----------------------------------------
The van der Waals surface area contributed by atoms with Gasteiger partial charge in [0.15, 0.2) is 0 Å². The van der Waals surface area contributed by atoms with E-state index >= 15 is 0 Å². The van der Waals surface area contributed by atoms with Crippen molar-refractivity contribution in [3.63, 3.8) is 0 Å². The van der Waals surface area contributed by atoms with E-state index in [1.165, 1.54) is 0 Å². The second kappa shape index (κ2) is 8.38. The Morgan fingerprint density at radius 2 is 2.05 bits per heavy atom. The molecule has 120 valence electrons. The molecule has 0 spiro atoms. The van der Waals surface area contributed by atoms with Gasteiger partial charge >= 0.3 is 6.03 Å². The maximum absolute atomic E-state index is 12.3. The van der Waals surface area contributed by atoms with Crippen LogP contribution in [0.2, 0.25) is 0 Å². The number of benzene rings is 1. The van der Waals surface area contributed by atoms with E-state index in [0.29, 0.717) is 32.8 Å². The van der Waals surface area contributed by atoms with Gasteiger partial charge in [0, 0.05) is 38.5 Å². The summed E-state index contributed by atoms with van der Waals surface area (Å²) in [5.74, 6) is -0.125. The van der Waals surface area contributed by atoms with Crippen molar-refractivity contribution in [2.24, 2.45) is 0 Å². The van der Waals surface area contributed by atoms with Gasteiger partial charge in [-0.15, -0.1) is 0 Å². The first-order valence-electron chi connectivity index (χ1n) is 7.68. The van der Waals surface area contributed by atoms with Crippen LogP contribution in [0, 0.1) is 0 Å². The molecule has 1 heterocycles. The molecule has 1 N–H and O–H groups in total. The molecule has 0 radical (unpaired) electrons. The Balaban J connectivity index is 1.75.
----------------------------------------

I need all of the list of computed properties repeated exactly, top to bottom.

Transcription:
The van der Waals surface area contributed by atoms with Gasteiger partial charge in [0.15, 0.2) is 0 Å². The van der Waals surface area contributed by atoms with E-state index >= 15 is 0 Å². The van der Waals surface area contributed by atoms with Crippen molar-refractivity contribution in [3.63, 3.8) is 0 Å². The van der Waals surface area contributed by atoms with E-state index in [1.165, 1.54) is 0 Å². The second kappa shape index (κ2) is 8.38. The Morgan fingerprint density at radius 2 is 2.05 bits per heavy atom. The molecule has 120 valence electrons. The molecule has 0 spiro atoms. The van der Waals surface area contributed by atoms with Gasteiger partial charge >= 0.3 is 6.03 Å². The maximum absolute atomic E-state index is 12.3. The van der Waals surface area contributed by atoms with Crippen LogP contribution in [0.2, 0.25) is 0 Å². The number of benzene rings is 1. The van der Waals surface area contributed by atoms with E-state index in [0.29, 0.717) is 32.8 Å². The van der Waals surface area contributed by atoms with Gasteiger partial charge in [0, 0.05) is 38.5 Å². The summed E-state index contributed by atoms with van der Waals surface area (Å²) in [5.74, 6) is -0.125. The van der Waals surface area contributed by atoms with Crippen molar-refractivity contribution in [2.24, 2.45) is 0 Å². The van der Waals surface area contributed by atoms with Gasteiger partial charge in [-0.15, -0.1) is 0 Å². The first-order valence-electron chi connectivity index (χ1n) is 7.68. The van der Waals surface area contributed by atoms with Crippen LogP contribution in [0, 0.1) is 0 Å². The molecule has 1 heterocycles. The molecule has 1 N–H and O–H groups in total. The molecule has 0 radical (unpaired) electrons. The Balaban J connectivity index is 1.75.